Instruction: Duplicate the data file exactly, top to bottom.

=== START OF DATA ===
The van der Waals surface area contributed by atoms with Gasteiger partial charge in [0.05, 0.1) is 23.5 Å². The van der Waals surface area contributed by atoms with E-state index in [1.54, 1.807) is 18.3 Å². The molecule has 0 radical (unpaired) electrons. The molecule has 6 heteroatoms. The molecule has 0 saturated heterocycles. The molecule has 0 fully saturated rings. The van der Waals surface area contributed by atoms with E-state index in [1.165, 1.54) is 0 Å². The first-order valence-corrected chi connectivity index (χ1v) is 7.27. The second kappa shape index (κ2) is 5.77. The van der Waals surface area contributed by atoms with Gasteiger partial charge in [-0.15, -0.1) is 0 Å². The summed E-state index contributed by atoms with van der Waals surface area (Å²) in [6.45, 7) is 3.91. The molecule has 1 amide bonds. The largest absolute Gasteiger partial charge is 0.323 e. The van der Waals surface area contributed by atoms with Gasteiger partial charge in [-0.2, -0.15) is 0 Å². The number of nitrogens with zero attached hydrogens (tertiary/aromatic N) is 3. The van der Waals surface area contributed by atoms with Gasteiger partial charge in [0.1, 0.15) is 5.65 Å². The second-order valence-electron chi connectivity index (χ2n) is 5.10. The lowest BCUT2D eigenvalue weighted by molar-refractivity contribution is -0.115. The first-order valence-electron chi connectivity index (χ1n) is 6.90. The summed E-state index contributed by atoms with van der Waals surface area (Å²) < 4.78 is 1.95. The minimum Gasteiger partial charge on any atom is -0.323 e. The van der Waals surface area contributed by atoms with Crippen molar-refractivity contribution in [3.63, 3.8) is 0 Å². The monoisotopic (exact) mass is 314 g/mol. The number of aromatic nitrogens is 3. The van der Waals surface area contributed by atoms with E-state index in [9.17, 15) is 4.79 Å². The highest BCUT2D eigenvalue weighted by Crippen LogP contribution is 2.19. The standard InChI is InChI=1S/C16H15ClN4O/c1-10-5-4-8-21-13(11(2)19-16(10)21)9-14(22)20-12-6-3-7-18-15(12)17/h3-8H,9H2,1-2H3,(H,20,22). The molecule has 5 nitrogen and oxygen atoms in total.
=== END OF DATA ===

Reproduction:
The van der Waals surface area contributed by atoms with Gasteiger partial charge in [0.05, 0.1) is 23.5 Å². The van der Waals surface area contributed by atoms with E-state index in [1.54, 1.807) is 18.3 Å². The molecule has 0 radical (unpaired) electrons. The molecule has 6 heteroatoms. The molecule has 0 saturated heterocycles. The molecule has 0 fully saturated rings. The van der Waals surface area contributed by atoms with E-state index in [1.165, 1.54) is 0 Å². The first-order valence-corrected chi connectivity index (χ1v) is 7.27. The second kappa shape index (κ2) is 5.77. The van der Waals surface area contributed by atoms with Gasteiger partial charge in [-0.15, -0.1) is 0 Å². The summed E-state index contributed by atoms with van der Waals surface area (Å²) in [6.45, 7) is 3.91. The molecule has 1 amide bonds. The largest absolute Gasteiger partial charge is 0.323 e. The van der Waals surface area contributed by atoms with Gasteiger partial charge in [-0.2, -0.15) is 0 Å². The number of nitrogens with zero attached hydrogens (tertiary/aromatic N) is 3. The van der Waals surface area contributed by atoms with Gasteiger partial charge in [0.1, 0.15) is 5.65 Å². The second-order valence-electron chi connectivity index (χ2n) is 5.10. The lowest BCUT2D eigenvalue weighted by molar-refractivity contribution is -0.115. The first-order valence-electron chi connectivity index (χ1n) is 6.90. The summed E-state index contributed by atoms with van der Waals surface area (Å²) < 4.78 is 1.95. The minimum Gasteiger partial charge on any atom is -0.323 e. The van der Waals surface area contributed by atoms with Crippen molar-refractivity contribution in [3.63, 3.8) is 0 Å². The monoisotopic (exact) mass is 314 g/mol. The number of aromatic nitrogens is 3. The van der Waals surface area contributed by atoms with E-state index in [9.17, 15) is 4.79 Å². The highest BCUT2D eigenvalue weighted by Crippen LogP contribution is 2.19. The standard InChI is InChI=1S/C16H15ClN4O/c1-10-5-4-8-21-13(11(2)19-16(10)21)9-14(22)20-12-6-3-7-18-15(12)17/h3-8H,9H2,1-2H3,(H,20,22). The molecule has 5 nitrogen and oxygen atoms in total.